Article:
8 Interesting Things You Probably Never Knew About Kg Gelam & Singapore's Malay Community


Faruq Senin •  Jan 21, 2021

With plenty of yummy halal food options, street art and heritage, Singapore’s Kampong Gelam is a popular spot to hang out at with your friends. But did you know that the history of the district goes way back to more than 200 years ago? Kampong Gelam is also tied closely to the history of the Malay community in Singapore. If you’re already familiar with the spots to hang out at in Kampong Gelam, it’s time to rediscover the district and learn more about its stories. We’ve rounded up 8 interesting facts about Kampong Gelam and Singapore’s Malay community which will surprise you! Whether you’re fascinated with historical spots like the former Istana Kampong Gelam or simply want to go on your own heritage trail, this article is perfect for you. 

GIVEAWAY: The Malay Heritage Centre is giving away $5 Grab vouchers to 100 lucky people from 29 January 2021 onwards! Read till the end of the article to find out how you can redeem them. 

1. Kampong Gelam used to be the seat of Singapore’s Malay royalty

Credit: Malay Heritage Centre on Facebook

Kampong Gelam was set aside by the British for Sultan Hussein Shah and his royal family when Singapore was ceded to the East India Company in 1824. The site of the Malay Heritage Centre is the former grounds of the royal family’s palace, Istana Kampong Gelam. Fun fact: The original Istana was a traditional timber structure built on stilts!

Credit: Malay Heritage Centre

Today, you can learn all about the rich heritage and culture of Singapore’s Malay community at the Malay Heritage Centre (MHC)! Besides the permanent galleries showcasing Kampong Gelam’s significance as a thriving port town before 1819, MHC regularly holds special exhibitions. From 28 Nov 2020 to 25 July 2021, you can check out Urang Banjar: Heritage and Culture of the Banjar in Singapore. This is the fifth instalment of MHC’s Se-Nusantara series of community co-curated exhibitions on the ethnic and cultural diversity of Singapore’s Malay community. (Read on to find out more about the Urang Banjar!)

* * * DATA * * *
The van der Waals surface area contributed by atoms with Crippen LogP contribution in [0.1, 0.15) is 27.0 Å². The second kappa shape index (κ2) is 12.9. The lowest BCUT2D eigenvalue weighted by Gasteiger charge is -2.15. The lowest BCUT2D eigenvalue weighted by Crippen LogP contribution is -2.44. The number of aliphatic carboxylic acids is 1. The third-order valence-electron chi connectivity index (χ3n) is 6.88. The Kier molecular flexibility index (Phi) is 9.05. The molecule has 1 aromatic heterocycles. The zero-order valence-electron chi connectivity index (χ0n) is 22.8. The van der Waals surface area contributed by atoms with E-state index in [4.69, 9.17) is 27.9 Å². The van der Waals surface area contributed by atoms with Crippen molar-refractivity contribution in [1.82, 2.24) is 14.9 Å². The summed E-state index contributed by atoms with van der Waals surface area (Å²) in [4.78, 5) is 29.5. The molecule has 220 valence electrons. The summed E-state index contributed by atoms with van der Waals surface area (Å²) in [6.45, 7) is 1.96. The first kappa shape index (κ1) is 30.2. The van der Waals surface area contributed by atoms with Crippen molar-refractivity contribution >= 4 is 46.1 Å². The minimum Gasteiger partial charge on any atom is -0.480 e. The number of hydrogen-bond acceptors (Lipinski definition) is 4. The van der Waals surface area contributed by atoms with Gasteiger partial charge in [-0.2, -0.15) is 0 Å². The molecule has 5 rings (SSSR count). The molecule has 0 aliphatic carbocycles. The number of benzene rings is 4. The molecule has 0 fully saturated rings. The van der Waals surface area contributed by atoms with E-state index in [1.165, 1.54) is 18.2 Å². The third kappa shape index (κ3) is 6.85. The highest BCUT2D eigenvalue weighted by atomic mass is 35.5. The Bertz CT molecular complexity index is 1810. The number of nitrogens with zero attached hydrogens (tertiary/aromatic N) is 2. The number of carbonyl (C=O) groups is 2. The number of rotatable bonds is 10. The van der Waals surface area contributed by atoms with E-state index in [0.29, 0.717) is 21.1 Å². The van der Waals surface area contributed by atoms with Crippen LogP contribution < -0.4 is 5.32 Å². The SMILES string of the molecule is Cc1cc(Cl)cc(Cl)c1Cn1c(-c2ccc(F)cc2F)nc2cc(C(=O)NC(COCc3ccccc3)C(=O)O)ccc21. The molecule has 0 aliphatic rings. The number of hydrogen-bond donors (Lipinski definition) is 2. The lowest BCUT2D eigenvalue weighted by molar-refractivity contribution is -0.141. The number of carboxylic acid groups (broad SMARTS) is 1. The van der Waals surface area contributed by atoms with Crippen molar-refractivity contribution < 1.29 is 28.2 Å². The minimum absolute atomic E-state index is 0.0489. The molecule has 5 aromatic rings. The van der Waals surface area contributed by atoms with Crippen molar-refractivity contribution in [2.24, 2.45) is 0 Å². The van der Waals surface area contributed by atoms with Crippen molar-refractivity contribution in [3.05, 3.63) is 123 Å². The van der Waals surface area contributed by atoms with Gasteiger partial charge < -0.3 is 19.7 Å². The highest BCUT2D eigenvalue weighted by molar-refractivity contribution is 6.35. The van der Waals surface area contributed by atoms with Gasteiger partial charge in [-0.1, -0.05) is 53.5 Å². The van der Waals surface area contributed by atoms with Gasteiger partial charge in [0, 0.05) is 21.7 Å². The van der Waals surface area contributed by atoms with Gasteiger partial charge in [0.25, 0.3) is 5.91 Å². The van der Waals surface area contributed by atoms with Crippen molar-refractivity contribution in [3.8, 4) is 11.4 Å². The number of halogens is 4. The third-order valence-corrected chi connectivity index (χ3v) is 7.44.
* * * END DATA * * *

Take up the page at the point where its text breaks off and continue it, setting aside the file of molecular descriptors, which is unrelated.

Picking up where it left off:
P.S. Visiting the area? Check out our halal cafe guide to Bugis!

2. Kampong Gelam was a melting pot of cultures

Though it was reserved for royalty, Kampong Gelam was also home to people of different cultures, including ethnic groups from the Malay Archipelago like the Javanese, Baweanese, Bugis, Arabs and even the Chinese. Most migrants settled within their own ethnic group, resulting in the precinct to have several small ‘kampongs’ instead of one Kampong Gelam that we know today. 

Credit: Malay Heritage Centre

Every culture also had their own stories, objects and treasured family belongings that they brought over when they migrated to Singapore. For instance, the Urang Banjar kept their arguci textile with gold embroidery which originated from the Banjar Regency in South Kalimantan. The textile is typically used for weddings! You can find over 100 of these prized items at the Urang Banjar special exhibition

P.S. Find out the best things to do in Kampong Gelam with our guide!

3. The Urang Banjar is arguably the smallest sub-ethnic Malay group in Singapore

Credit: Malay Heritage Centre

While most people might be familiar with Singapore’s major sub-ethnic Malay groups like the Javanese, Baweanese or the Minangkabau, not much has been mentioned about the Urang Banjar. Many of them are able to trace the journeys of their ancestors from South Kalimantan to Singapore from the mid-19th to the late 20th centuries. Many in the community have also preserved the Banjarese language and culture through the years.